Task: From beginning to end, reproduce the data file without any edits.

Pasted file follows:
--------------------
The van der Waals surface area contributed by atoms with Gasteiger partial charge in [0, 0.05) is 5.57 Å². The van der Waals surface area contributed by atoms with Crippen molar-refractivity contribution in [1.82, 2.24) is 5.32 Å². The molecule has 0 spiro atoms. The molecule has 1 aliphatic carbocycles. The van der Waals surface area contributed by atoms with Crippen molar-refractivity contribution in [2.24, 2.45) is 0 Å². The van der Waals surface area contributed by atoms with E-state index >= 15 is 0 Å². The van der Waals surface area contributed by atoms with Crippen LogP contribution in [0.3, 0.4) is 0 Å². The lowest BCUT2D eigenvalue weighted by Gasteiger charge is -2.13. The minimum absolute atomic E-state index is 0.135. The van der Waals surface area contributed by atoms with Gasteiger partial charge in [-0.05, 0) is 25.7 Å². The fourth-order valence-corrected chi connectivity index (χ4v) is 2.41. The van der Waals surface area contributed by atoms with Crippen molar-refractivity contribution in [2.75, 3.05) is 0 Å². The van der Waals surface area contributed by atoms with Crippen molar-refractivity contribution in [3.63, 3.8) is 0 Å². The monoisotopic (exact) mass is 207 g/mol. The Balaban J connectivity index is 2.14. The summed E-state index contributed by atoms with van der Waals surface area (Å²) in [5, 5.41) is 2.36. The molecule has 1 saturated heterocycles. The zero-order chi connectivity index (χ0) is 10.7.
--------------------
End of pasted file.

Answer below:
The van der Waals surface area contributed by atoms with Gasteiger partial charge in [0, 0.05) is 5.57 Å². The van der Waals surface area contributed by atoms with Crippen molar-refractivity contribution in [1.82, 2.24) is 5.32 Å². The molecule has 0 spiro atoms. The molecule has 1 aliphatic carbocycles. The van der Waals surface area contributed by atoms with Crippen molar-refractivity contribution in [2.24, 2.45) is 0 Å². The van der Waals surface area contributed by atoms with E-state index >= 15 is 0 Å². The van der Waals surface area contributed by atoms with Crippen LogP contribution in [0.3, 0.4) is 0 Å². The lowest BCUT2D eigenvalue weighted by Gasteiger charge is -2.13. The minimum absolute atomic E-state index is 0.135. The van der Waals surface area contributed by atoms with Gasteiger partial charge in [-0.05, 0) is 25.7 Å². The fourth-order valence-corrected chi connectivity index (χ4v) is 2.41. The van der Waals surface area contributed by atoms with Crippen molar-refractivity contribution in [2.75, 3.05) is 0 Å². The van der Waals surface area contributed by atoms with Crippen molar-refractivity contribution in [3.63, 3.8) is 0 Å². The monoisotopic (exact) mass is 207 g/mol. The Balaban J connectivity index is 2.14. The summed E-state index contributed by atoms with van der Waals surface area (Å²) in [5, 5.41) is 2.36. The molecule has 1 saturated heterocycles. The zero-order chi connectivity index (χ0) is 10.7.